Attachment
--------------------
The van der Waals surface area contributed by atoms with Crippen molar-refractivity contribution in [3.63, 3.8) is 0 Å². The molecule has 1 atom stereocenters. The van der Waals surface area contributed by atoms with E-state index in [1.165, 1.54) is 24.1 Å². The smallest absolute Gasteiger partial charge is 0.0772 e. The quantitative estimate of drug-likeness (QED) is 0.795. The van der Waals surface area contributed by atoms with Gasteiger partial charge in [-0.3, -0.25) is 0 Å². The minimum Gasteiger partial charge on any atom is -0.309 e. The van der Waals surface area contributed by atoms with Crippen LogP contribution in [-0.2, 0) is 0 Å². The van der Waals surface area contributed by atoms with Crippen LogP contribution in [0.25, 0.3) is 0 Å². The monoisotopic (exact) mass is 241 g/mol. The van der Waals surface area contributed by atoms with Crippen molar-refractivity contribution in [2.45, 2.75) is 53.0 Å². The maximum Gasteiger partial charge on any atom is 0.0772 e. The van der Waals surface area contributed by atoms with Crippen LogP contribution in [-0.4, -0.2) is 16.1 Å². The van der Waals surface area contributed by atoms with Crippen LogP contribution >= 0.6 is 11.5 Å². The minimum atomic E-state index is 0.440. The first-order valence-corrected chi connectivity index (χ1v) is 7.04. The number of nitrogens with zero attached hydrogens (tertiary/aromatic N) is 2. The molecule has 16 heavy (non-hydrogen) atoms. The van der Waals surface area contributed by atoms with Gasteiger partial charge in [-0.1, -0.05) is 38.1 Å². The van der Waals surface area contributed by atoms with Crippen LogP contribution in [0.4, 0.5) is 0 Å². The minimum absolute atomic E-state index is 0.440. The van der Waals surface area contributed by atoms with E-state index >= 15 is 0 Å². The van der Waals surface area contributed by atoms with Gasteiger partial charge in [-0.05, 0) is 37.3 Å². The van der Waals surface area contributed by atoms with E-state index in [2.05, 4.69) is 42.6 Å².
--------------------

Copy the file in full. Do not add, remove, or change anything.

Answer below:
The van der Waals surface area contributed by atoms with Crippen molar-refractivity contribution in [3.63, 3.8) is 0 Å². The molecule has 1 atom stereocenters. The van der Waals surface area contributed by atoms with E-state index in [1.165, 1.54) is 24.1 Å². The smallest absolute Gasteiger partial charge is 0.0772 e. The quantitative estimate of drug-likeness (QED) is 0.795. The van der Waals surface area contributed by atoms with Gasteiger partial charge in [-0.3, -0.25) is 0 Å². The minimum Gasteiger partial charge on any atom is -0.309 e. The van der Waals surface area contributed by atoms with Crippen LogP contribution in [-0.2, 0) is 0 Å². The van der Waals surface area contributed by atoms with Crippen LogP contribution in [0.25, 0.3) is 0 Å². The monoisotopic (exact) mass is 241 g/mol. The van der Waals surface area contributed by atoms with Crippen molar-refractivity contribution in [2.45, 2.75) is 53.0 Å². The maximum Gasteiger partial charge on any atom is 0.0772 e. The van der Waals surface area contributed by atoms with Crippen LogP contribution in [-0.4, -0.2) is 16.1 Å². The van der Waals surface area contributed by atoms with Crippen LogP contribution >= 0.6 is 11.5 Å². The minimum atomic E-state index is 0.440. The first-order valence-corrected chi connectivity index (χ1v) is 7.04. The number of nitrogens with zero attached hydrogens (tertiary/aromatic N) is 2. The molecule has 16 heavy (non-hydrogen) atoms. The van der Waals surface area contributed by atoms with Gasteiger partial charge in [-0.1, -0.05) is 38.1 Å². The van der Waals surface area contributed by atoms with Crippen LogP contribution in [0.4, 0.5) is 0 Å². The minimum absolute atomic E-state index is 0.440. The van der Waals surface area contributed by atoms with E-state index >= 15 is 0 Å². The van der Waals surface area contributed by atoms with Gasteiger partial charge in [-0.05, 0) is 37.3 Å². The van der Waals surface area contributed by atoms with E-state index in [2.05, 4.69) is 42.6 Å².